TRANSMISSION CREDIT rulings have temporarily stalled.
Independent generators pay the cost to connect their power plants to the transmission grid. The cost can include not only the cost of radial lines and substation improvements, but also improvements to the grid itself so that it can accommodate another power plant. Grid improvements are called “network upgrades.”
The Federal Energy Regulatory Commission is of the view that utilities that own the grid should collect the cost of network upgrades from all users of the grid through the rates they charge customers for transmitting electricity. Utilities have a timing problem. They need to make the improvements when the independent power plant connects to the grid. That’s before the cost of the improvements can be collected through rates. Therefore, utilities ask owners of independent power plants to advance the funds to cover the cost of the network upgrades, but must eventually pay back the money. Utilities do this by giving the power plant owner “transmission credits” that he can work off against future charges for wheeling his electricity or receive the cash equivalent.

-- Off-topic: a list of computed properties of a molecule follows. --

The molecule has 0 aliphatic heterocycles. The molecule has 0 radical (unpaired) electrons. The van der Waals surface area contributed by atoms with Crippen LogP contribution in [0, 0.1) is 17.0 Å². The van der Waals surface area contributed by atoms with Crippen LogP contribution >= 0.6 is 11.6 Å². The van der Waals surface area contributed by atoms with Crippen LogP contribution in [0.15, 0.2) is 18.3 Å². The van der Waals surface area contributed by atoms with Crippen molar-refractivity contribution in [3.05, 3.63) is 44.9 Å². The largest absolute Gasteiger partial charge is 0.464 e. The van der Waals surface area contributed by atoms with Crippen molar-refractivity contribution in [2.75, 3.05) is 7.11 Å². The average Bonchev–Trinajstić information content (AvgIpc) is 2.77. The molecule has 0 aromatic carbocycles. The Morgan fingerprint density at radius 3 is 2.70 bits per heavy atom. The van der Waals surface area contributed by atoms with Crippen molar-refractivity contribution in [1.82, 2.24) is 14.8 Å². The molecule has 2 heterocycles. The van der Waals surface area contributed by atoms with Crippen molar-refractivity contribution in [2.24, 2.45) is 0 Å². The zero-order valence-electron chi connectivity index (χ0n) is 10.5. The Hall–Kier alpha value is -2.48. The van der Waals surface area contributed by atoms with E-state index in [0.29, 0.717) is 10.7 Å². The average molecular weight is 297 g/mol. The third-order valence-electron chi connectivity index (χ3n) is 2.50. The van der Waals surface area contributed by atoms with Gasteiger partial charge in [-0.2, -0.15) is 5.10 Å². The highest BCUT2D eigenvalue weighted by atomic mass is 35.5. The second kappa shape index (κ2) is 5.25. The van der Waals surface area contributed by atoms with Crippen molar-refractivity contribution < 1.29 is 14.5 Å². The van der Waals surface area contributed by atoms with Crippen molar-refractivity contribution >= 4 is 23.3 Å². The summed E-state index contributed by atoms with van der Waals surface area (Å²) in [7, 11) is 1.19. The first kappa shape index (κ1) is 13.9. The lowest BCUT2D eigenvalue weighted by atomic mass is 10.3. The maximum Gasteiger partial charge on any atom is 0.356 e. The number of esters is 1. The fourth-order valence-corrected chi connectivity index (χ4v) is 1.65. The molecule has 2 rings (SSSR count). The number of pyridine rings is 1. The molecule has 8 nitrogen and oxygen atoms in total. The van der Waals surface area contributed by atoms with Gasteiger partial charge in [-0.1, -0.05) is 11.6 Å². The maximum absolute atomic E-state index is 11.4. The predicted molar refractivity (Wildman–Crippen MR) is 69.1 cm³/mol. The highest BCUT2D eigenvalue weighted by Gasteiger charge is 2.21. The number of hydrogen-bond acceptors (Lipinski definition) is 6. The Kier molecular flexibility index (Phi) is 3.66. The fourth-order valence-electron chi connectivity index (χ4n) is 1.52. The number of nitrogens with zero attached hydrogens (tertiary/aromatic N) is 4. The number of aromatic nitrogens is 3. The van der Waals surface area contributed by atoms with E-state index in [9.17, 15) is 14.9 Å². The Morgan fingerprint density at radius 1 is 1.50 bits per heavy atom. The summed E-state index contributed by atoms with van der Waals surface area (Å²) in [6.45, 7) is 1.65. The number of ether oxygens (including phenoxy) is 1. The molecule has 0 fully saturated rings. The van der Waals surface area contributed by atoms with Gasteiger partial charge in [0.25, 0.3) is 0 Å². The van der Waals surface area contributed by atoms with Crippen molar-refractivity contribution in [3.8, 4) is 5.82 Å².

These arrangements are in substance a loan by the independent generator to the utility. Therefore, the utility should not have to report the advance as taxable income.
The IRS issued one private letter ruling in late February confirming this, but on a fairly simple fact pattern. It has struggled with the more complicated Entergy transmission credit program, but had been expected to rule favorably on it. IRS officials still believe advances to Entergy are loans, but they are now debating whether to issue a set of general guidelines to utilities rather than issue any more private letter rulings.
In the meantime, the queue of ruling requests is growing. The agency has been holding some of the requests since last summer.